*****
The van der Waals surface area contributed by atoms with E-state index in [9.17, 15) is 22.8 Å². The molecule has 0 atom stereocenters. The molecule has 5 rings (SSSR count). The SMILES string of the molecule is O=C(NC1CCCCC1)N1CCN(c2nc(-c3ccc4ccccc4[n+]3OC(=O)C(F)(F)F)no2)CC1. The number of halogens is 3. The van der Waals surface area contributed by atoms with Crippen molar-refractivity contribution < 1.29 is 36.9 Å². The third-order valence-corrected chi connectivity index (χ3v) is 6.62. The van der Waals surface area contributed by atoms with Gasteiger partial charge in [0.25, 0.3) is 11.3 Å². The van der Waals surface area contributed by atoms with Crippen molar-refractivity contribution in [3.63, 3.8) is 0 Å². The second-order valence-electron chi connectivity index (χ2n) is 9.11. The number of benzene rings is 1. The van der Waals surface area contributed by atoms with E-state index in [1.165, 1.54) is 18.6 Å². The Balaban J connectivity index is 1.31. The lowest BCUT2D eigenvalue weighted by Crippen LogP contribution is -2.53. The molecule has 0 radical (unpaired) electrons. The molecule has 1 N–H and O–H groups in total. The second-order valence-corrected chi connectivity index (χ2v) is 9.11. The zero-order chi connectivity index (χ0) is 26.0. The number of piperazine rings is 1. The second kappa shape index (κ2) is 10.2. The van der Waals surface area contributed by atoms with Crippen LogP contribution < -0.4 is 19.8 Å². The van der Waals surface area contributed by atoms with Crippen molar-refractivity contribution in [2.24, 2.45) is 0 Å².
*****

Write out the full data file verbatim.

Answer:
The van der Waals surface area contributed by atoms with E-state index in [9.17, 15) is 22.8 Å². The molecule has 0 atom stereocenters. The molecule has 5 rings (SSSR count). The SMILES string of the molecule is O=C(NC1CCCCC1)N1CCN(c2nc(-c3ccc4ccccc4[n+]3OC(=O)C(F)(F)F)no2)CC1. The number of halogens is 3. The van der Waals surface area contributed by atoms with Crippen molar-refractivity contribution < 1.29 is 36.9 Å². The third-order valence-corrected chi connectivity index (χ3v) is 6.62. The van der Waals surface area contributed by atoms with Gasteiger partial charge in [0.25, 0.3) is 11.3 Å². The van der Waals surface area contributed by atoms with Crippen molar-refractivity contribution in [3.63, 3.8) is 0 Å². The second-order valence-electron chi connectivity index (χ2n) is 9.11. The number of benzene rings is 1. The van der Waals surface area contributed by atoms with E-state index in [1.165, 1.54) is 18.6 Å². The Balaban J connectivity index is 1.31. The lowest BCUT2D eigenvalue weighted by Crippen LogP contribution is -2.53. The molecule has 0 radical (unpaired) electrons. The molecule has 1 N–H and O–H groups in total. The second-order valence-corrected chi connectivity index (χ2v) is 9.11. The zero-order chi connectivity index (χ0) is 26.0. The number of piperazine rings is 1. The second kappa shape index (κ2) is 10.2. The van der Waals surface area contributed by atoms with Crippen LogP contribution < -0.4 is 19.8 Å². The van der Waals surface area contributed by atoms with Crippen molar-refractivity contribution in [2.24, 2.45) is 0 Å².